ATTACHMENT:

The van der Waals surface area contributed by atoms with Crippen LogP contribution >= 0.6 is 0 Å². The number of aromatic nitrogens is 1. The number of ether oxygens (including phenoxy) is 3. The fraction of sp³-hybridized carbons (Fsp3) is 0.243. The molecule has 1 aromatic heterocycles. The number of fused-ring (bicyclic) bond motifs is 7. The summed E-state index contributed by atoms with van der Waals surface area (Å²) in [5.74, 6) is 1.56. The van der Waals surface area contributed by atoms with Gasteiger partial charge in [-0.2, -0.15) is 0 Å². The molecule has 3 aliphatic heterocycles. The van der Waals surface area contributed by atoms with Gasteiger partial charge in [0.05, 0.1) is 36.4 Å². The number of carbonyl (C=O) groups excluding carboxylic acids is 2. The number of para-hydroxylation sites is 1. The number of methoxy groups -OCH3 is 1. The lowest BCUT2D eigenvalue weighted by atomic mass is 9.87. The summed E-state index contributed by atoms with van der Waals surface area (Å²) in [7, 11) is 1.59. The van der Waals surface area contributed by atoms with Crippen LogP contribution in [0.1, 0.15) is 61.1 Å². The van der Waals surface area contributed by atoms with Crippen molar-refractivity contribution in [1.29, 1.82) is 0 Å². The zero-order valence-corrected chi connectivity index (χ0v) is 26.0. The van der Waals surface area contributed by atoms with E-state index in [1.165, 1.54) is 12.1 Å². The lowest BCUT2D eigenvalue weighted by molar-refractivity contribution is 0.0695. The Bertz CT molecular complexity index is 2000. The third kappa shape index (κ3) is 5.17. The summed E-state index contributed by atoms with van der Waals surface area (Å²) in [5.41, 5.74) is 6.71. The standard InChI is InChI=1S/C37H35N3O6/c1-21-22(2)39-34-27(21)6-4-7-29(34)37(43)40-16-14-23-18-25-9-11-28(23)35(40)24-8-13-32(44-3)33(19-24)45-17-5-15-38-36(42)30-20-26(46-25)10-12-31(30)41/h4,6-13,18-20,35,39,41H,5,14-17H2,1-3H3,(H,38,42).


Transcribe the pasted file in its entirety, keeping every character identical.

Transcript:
The van der Waals surface area contributed by atoms with Crippen LogP contribution >= 0.6 is 0 Å². The number of aromatic nitrogens is 1. The number of ether oxygens (including phenoxy) is 3. The fraction of sp³-hybridized carbons (Fsp3) is 0.243. The molecule has 1 aromatic heterocycles. The number of fused-ring (bicyclic) bond motifs is 7. The summed E-state index contributed by atoms with van der Waals surface area (Å²) in [5.74, 6) is 1.56. The van der Waals surface area contributed by atoms with Gasteiger partial charge in [-0.2, -0.15) is 0 Å². The molecule has 3 aliphatic heterocycles. The van der Waals surface area contributed by atoms with Gasteiger partial charge in [0.05, 0.1) is 36.4 Å². The number of carbonyl (C=O) groups excluding carboxylic acids is 2. The number of para-hydroxylation sites is 1. The number of methoxy groups -OCH3 is 1. The lowest BCUT2D eigenvalue weighted by atomic mass is 9.87. The summed E-state index contributed by atoms with van der Waals surface area (Å²) in [7, 11) is 1.59. The van der Waals surface area contributed by atoms with Crippen LogP contribution in [0.1, 0.15) is 61.1 Å². The van der Waals surface area contributed by atoms with Crippen molar-refractivity contribution in [1.29, 1.82) is 0 Å². The zero-order valence-corrected chi connectivity index (χ0v) is 26.0. The van der Waals surface area contributed by atoms with E-state index in [1.165, 1.54) is 12.1 Å². The lowest BCUT2D eigenvalue weighted by molar-refractivity contribution is 0.0695. The Bertz CT molecular complexity index is 2000. The third kappa shape index (κ3) is 5.17. The summed E-state index contributed by atoms with van der Waals surface area (Å²) in [5.41, 5.74) is 6.71. The standard InChI is InChI=1S/C37H35N3O6/c1-21-22(2)39-34-27(21)6-4-7-29(34)37(43)40-16-14-23-18-25-9-11-28(23)35(40)24-8-13-32(44-3)33(19-24)45-17-5-15-38-36(42)30-20-26(46-25)10-12-31(30)41/h4,6-13,18-20,35,39,41H,5,14-17H2,1-3H3,(H,38,42).